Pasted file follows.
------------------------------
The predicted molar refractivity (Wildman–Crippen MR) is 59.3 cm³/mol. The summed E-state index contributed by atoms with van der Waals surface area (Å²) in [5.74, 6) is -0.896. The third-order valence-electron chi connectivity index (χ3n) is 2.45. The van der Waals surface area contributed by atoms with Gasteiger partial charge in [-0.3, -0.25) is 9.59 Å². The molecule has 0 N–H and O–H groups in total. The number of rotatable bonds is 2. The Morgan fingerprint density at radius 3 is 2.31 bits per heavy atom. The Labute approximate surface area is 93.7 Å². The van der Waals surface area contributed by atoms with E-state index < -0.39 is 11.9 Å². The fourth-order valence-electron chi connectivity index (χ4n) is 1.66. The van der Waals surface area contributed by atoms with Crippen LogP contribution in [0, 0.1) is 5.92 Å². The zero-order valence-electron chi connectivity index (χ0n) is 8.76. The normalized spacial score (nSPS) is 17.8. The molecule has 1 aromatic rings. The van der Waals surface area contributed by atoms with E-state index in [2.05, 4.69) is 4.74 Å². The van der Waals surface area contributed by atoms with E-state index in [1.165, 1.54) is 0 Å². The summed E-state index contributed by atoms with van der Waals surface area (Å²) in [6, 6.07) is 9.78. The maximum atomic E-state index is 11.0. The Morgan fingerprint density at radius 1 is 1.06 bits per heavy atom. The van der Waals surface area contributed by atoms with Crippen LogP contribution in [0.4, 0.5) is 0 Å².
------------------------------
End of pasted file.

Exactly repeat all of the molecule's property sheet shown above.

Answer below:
The predicted molar refractivity (Wildman–Crippen MR) is 59.3 cm³/mol. The summed E-state index contributed by atoms with van der Waals surface area (Å²) in [5.74, 6) is -0.896. The third-order valence-electron chi connectivity index (χ3n) is 2.45. The van der Waals surface area contributed by atoms with Gasteiger partial charge in [-0.3, -0.25) is 9.59 Å². The molecule has 0 N–H and O–H groups in total. The number of rotatable bonds is 2. The Morgan fingerprint density at radius 3 is 2.31 bits per heavy atom. The Labute approximate surface area is 93.7 Å². The van der Waals surface area contributed by atoms with E-state index < -0.39 is 11.9 Å². The fourth-order valence-electron chi connectivity index (χ4n) is 1.66. The van der Waals surface area contributed by atoms with Crippen LogP contribution in [0, 0.1) is 5.92 Å². The zero-order valence-electron chi connectivity index (χ0n) is 8.76. The normalized spacial score (nSPS) is 17.8. The molecule has 1 aromatic rings. The van der Waals surface area contributed by atoms with E-state index in [2.05, 4.69) is 4.74 Å². The van der Waals surface area contributed by atoms with E-state index in [1.165, 1.54) is 0 Å². The summed E-state index contributed by atoms with van der Waals surface area (Å²) in [6, 6.07) is 9.78. The maximum atomic E-state index is 11.0. The Morgan fingerprint density at radius 1 is 1.06 bits per heavy atom. The van der Waals surface area contributed by atoms with Crippen LogP contribution in [0.4, 0.5) is 0 Å².